Example: She turned away from Billy. She had no more desire to see him, after all. Their friendship was over.
See how the sentence doesn’t really change if you drop “after all?” It can be dropped because it’s empty. It’s there for rhythm, nothing else.
Whenever you’re stuck deciding whether or not a phrase needs to go, ask yourself this: does the meaning of the sentence stay the same if I cut the phrase?
In the cases of these three phrases, the answer is almost always a hard yes.
4. There was / it was
My MA thesis advisor was the first person to teach me why sentences that begin with either of these phrases should be rewritten. Like the previous example, “there was” and “it was” can often be empty.
If “it” refers to a subject from the previous sentence, that might be okay, but when you write a sentence like the following, you’re in trouble.
Example: It was the middle of the night, and Jimmy was still awake.
What does the “it” refer to in that sentence? Nothing. It’s empty.
Now, as my MA thesis advisor did also say, sometimes you simply have to open a sentence with “there was” or “it was” when referring to something like time of day. Occasionally there’s not another way to say “it was 10:30 P.M.” that to say “it was 10:30 P.M.”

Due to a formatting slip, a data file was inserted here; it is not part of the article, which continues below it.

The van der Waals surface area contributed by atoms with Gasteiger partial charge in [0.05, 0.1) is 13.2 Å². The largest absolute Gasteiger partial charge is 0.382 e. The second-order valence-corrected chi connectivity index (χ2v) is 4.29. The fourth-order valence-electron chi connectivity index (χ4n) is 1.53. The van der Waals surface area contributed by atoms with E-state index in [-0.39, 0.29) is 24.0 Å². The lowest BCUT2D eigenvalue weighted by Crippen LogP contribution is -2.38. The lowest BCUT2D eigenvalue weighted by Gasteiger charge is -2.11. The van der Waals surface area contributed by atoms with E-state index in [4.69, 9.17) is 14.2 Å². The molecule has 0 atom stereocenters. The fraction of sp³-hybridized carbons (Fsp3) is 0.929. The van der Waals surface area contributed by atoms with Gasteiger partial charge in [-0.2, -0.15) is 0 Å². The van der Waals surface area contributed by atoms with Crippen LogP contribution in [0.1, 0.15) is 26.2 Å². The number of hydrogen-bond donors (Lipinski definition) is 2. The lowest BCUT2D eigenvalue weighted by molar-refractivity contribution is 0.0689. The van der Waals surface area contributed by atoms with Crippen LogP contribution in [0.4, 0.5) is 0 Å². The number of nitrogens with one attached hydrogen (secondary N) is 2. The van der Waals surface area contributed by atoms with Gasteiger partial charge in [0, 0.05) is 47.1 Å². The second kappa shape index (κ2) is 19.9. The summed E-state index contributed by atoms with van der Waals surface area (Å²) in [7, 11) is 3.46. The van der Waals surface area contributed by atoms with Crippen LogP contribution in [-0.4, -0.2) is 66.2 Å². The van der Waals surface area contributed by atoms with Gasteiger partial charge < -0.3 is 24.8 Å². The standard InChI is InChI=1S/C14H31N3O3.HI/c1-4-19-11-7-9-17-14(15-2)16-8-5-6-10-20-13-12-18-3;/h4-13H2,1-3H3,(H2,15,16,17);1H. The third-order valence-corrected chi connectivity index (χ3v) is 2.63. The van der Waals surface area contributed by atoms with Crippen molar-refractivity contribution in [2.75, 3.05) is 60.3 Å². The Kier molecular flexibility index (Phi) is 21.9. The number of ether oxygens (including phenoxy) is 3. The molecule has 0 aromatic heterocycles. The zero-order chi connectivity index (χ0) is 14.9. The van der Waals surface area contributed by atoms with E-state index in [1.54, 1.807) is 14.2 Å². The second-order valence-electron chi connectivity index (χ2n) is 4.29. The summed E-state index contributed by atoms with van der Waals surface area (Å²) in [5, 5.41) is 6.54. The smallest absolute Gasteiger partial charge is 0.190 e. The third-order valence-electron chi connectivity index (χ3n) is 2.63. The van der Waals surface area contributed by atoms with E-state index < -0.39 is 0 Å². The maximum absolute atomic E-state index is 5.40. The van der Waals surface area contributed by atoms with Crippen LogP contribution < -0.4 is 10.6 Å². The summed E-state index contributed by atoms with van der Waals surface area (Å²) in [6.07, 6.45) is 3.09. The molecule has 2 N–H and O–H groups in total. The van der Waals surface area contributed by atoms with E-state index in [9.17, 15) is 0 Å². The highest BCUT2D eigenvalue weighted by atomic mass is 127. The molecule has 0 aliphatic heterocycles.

But whenever possible, try not to open a sentence with “there was” or “it was.” Open sentences with those phrases as seldomly as possible, and your writing will improve in the long run.
5. She nods / shrugs / smiles / grins
Finally, phrases like these are fine, they’re acceptable, I certainly write them in my fiction from time to time.
But it will serve you well to search for phrases like these in your work and delete some of them and punch up a few others.
Again, any schmuck can write “She nods” before a line of dialogue. It’s so basic and boring. So empty.
Example: She shrugged, then turned her head toward Tiffany and smiled.
Ugh, am I right? That sentence reeks of amateur hour. What other behavior might you come up with? What’s something more unique to the character?
Sure, sometimes for rhythm, you can get away with an occasional “he grins” or “she nods” but try to be better. Try to come up with behavior that enlivens the scene, that develops the character, that shows in more detail the character’s emotions.
Avoid phrases like these in your writing, and your work will strengthen considerably.
As I said before, it’s perfectly fine to include examples of these phrases in your first draft, even your second or third draft. In the beginning you want to focus on telling your story the best you can. Get the story right first. Focus on character development and theme and pacing.
But later in the process you want to seek out empty and awkward phrases like these above examples. What makes it so easy is that all you have to do is type any one of these phrases in the search function on Microsoft Word and every example of the phrase will pop up in your manuscript in seconds.
If you have ten examples of “for a moment” or “after all” or “he nods,” you can find them quickly and fix, delete, or change as many of them as you can!
So do it. Please. You have no excuses.
Take a little time before you start querying your novel or submitting your short fiction to seek out these phrases in your work. You’ll be glad you did!